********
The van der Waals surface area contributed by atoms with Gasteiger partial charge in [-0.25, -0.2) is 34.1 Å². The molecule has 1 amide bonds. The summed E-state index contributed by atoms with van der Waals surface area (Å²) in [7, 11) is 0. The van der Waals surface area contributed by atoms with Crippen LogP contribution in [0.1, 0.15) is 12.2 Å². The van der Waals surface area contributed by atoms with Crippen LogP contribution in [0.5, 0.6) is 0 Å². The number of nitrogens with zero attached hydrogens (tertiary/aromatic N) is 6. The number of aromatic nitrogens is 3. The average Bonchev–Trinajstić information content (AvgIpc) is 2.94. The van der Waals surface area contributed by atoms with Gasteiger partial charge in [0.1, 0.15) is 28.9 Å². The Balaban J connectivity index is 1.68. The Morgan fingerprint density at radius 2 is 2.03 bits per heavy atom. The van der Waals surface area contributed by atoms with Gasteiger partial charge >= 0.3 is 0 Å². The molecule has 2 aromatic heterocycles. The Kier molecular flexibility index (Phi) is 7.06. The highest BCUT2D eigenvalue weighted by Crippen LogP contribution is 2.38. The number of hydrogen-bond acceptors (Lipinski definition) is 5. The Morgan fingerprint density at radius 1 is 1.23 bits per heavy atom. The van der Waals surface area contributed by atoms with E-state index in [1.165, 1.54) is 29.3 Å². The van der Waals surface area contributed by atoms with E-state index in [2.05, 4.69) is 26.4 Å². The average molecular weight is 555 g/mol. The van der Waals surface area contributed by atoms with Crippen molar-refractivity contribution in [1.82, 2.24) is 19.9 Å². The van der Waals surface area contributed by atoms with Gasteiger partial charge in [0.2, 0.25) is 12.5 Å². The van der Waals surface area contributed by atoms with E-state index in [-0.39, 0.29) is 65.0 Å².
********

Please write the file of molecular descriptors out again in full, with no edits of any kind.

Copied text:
The van der Waals surface area contributed by atoms with Gasteiger partial charge in [-0.25, -0.2) is 34.1 Å². The molecule has 1 amide bonds. The summed E-state index contributed by atoms with van der Waals surface area (Å²) in [7, 11) is 0. The van der Waals surface area contributed by atoms with Crippen LogP contribution in [0.1, 0.15) is 12.2 Å². The van der Waals surface area contributed by atoms with Crippen LogP contribution in [0.5, 0.6) is 0 Å². The number of nitrogens with zero attached hydrogens (tertiary/aromatic N) is 6. The number of aromatic nitrogens is 3. The average Bonchev–Trinajstić information content (AvgIpc) is 2.94. The van der Waals surface area contributed by atoms with Gasteiger partial charge in [0.1, 0.15) is 28.9 Å². The Balaban J connectivity index is 1.68. The Morgan fingerprint density at radius 2 is 2.03 bits per heavy atom. The van der Waals surface area contributed by atoms with Gasteiger partial charge >= 0.3 is 0 Å². The molecule has 2 aromatic heterocycles. The Kier molecular flexibility index (Phi) is 7.06. The highest BCUT2D eigenvalue weighted by Crippen LogP contribution is 2.38. The number of hydrogen-bond acceptors (Lipinski definition) is 5. The Morgan fingerprint density at radius 1 is 1.23 bits per heavy atom. The van der Waals surface area contributed by atoms with E-state index in [1.165, 1.54) is 29.3 Å². The van der Waals surface area contributed by atoms with E-state index in [2.05, 4.69) is 26.4 Å². The average molecular weight is 555 g/mol. The van der Waals surface area contributed by atoms with Crippen molar-refractivity contribution in [1.82, 2.24) is 19.9 Å². The van der Waals surface area contributed by atoms with Gasteiger partial charge in [0.2, 0.25) is 12.5 Å². The van der Waals surface area contributed by atoms with E-state index in [-0.39, 0.29) is 65.0 Å².